From the moment I arrived in China I felt like I could live here for a few years. Beijing is definitely at the top of my list of cities I could live in; also on this list are Stockholm and Bern. Although there is this crazy busy culture that far surpasses New York, I feel a peace here that I did not feel in Russia or Mongolia.
On Saturday morning I met with Yang, my dear friend Xiaomeng’s best friend, who lives in Beijing. I spent the day with Yang, her friend Yang, and the Spaniards. We spent the day exploring Tianneman Square and the Forbidden City. Afterwards we went to the Hutong market, where I bought beads for my parents. In the evening we went to a fantastic restaurant where we got a private room for the five of us. We had to order about 300 RMB worth of food to get the private room, which turned out to be around 15 dishes split between the five of us. I could not believe how much delicious and fresh food there was on the table. The tastes and smells were incredible and not like anything I had ever had. I am not usually a huge fan of duck, but the Peking duck was so delicious I kept eating it although I was already satiated beyond belief.
The following day I found a Chinese Catholic cathedral which was so packed people were standing outside the church since all the aisles were already filled with standing people. I saw half of a Chinese Mass and then I lucked out and participated in an English Mass after that. After Mass I had lunch with a German girl, Katrin, that sat in front of me in church. She was actually Protestant but couldn’t find a Protestant church so she decided to attend one of the two Catholic churches in Beijing.
An hour after I had lunch with Katrin, I finally met Ray at the airport, after three long weeks away from him. I was so happy to finally be able to share travel experiences with him. We immediately got on a flight to Chengdu, making it quite a long day of flying for Ray.
Chengdu is a great city. Today we had a typical Sichuan lunch filled with many spicy dishes. Some of our dishes included ox meat with noodles, spicy chicken with mushrooms, soy beans with prawns, and spicy beef with veggies. Later we walked to Renmin park, took off our shoes, and sat in a teahouse overlooking a lake drinking bamboo tea. All sorts of peddlers flocked to us since we stood out from the 99% Chinese crowd. They wanted to give us massages or clean our ears with five-pronged steel instruments. I sort of feel like a celebrity here; a few cars stopped in the middle of the street and people rolled down their windows just to look at me. I guess it is still new from them since most foreigners weren’t allowed into the country before 1980, and a city like Chengdu is not really popular with non-Asian tourists.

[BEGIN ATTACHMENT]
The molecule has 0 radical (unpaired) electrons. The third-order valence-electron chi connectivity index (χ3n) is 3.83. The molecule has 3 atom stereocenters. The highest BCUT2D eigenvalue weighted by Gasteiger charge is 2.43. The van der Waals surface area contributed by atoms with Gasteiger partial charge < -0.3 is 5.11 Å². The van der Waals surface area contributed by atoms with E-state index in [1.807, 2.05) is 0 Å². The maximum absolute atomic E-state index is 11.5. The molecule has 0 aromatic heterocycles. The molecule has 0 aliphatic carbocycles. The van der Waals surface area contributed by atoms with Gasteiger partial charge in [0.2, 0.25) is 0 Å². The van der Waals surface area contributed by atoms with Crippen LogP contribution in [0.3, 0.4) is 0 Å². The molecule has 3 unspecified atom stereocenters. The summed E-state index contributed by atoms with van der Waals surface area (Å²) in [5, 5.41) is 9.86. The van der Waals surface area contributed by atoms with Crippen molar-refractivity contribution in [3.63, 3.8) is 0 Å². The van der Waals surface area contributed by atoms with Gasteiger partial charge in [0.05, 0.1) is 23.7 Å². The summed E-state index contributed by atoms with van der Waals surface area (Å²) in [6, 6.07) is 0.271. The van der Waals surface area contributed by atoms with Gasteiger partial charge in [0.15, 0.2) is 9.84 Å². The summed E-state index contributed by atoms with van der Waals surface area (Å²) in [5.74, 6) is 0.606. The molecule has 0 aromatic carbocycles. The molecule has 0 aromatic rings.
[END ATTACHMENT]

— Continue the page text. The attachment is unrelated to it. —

Ray and I went down a hutong, a small Chinese side street. Many hutongs are disappearing as cities become modernized. We went into a tea store where jasmine tea was brewed for us so we could sample it. The saleswoman brewing the tea for us poured some of it on a clay pig, which is done to share the tea with the pig, since it is a symbol of good luck. After that we went to a Taoist temple and watched part of a ceremony. It was a beautiful experience, cut short by our busy schedule, since we had to leave for the airport to get to Jiuzhaigou.
Unfortunately, a few minutes before landing in Jiuzhaigou, the plane had to double back to Chengdu due to bad weather in Jiuzhaigou. The plane ended up landing in Chengdu, but then we were able to take off again about a half hour later and arrived safely in the Jiuzhaigou mountains.